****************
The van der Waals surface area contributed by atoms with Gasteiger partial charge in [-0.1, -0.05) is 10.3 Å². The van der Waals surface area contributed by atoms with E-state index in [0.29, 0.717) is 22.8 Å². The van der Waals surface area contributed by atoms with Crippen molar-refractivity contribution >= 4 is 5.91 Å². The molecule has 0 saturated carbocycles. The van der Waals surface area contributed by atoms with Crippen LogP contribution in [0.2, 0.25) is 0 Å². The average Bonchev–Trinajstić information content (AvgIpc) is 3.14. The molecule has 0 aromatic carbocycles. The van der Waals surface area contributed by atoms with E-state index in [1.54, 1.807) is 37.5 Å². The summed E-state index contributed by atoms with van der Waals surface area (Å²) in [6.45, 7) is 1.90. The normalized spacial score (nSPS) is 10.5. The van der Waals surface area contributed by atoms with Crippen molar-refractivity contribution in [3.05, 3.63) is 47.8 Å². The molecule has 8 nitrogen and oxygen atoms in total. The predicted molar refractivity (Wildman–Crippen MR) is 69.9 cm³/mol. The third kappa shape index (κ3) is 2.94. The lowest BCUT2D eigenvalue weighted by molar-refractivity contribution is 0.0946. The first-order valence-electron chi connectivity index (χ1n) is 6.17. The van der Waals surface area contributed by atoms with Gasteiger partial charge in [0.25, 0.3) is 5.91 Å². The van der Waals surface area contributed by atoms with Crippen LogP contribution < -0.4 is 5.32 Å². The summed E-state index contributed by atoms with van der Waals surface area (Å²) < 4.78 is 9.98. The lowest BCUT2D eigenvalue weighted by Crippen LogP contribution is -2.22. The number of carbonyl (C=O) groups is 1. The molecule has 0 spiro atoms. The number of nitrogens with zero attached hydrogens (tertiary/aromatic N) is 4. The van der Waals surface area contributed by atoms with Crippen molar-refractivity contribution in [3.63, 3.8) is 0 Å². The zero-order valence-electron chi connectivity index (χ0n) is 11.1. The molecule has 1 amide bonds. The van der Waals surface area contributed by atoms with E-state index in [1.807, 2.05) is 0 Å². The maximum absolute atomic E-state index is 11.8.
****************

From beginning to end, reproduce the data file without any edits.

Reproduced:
The van der Waals surface area contributed by atoms with Gasteiger partial charge in [-0.1, -0.05) is 10.3 Å². The van der Waals surface area contributed by atoms with E-state index in [0.29, 0.717) is 22.8 Å². The van der Waals surface area contributed by atoms with Crippen molar-refractivity contribution >= 4 is 5.91 Å². The molecule has 0 saturated carbocycles. The van der Waals surface area contributed by atoms with Crippen LogP contribution in [0.2, 0.25) is 0 Å². The average Bonchev–Trinajstić information content (AvgIpc) is 3.14. The molecule has 0 aromatic carbocycles. The van der Waals surface area contributed by atoms with E-state index in [1.54, 1.807) is 37.5 Å². The summed E-state index contributed by atoms with van der Waals surface area (Å²) in [6.45, 7) is 1.90. The normalized spacial score (nSPS) is 10.5. The van der Waals surface area contributed by atoms with Crippen molar-refractivity contribution in [3.05, 3.63) is 47.8 Å². The molecule has 8 nitrogen and oxygen atoms in total. The predicted molar refractivity (Wildman–Crippen MR) is 69.9 cm³/mol. The third kappa shape index (κ3) is 2.94. The lowest BCUT2D eigenvalue weighted by molar-refractivity contribution is 0.0946. The first-order valence-electron chi connectivity index (χ1n) is 6.17. The van der Waals surface area contributed by atoms with Gasteiger partial charge in [0.25, 0.3) is 5.91 Å². The van der Waals surface area contributed by atoms with Crippen LogP contribution < -0.4 is 5.32 Å². The summed E-state index contributed by atoms with van der Waals surface area (Å²) < 4.78 is 9.98. The lowest BCUT2D eigenvalue weighted by Crippen LogP contribution is -2.22. The number of carbonyl (C=O) groups is 1. The molecule has 0 spiro atoms. The number of nitrogens with zero attached hydrogens (tertiary/aromatic N) is 4. The van der Waals surface area contributed by atoms with Crippen molar-refractivity contribution in [3.63, 3.8) is 0 Å². The zero-order valence-electron chi connectivity index (χ0n) is 11.1. The molecule has 1 amide bonds. The van der Waals surface area contributed by atoms with E-state index in [1.807, 2.05) is 0 Å². The maximum absolute atomic E-state index is 11.8.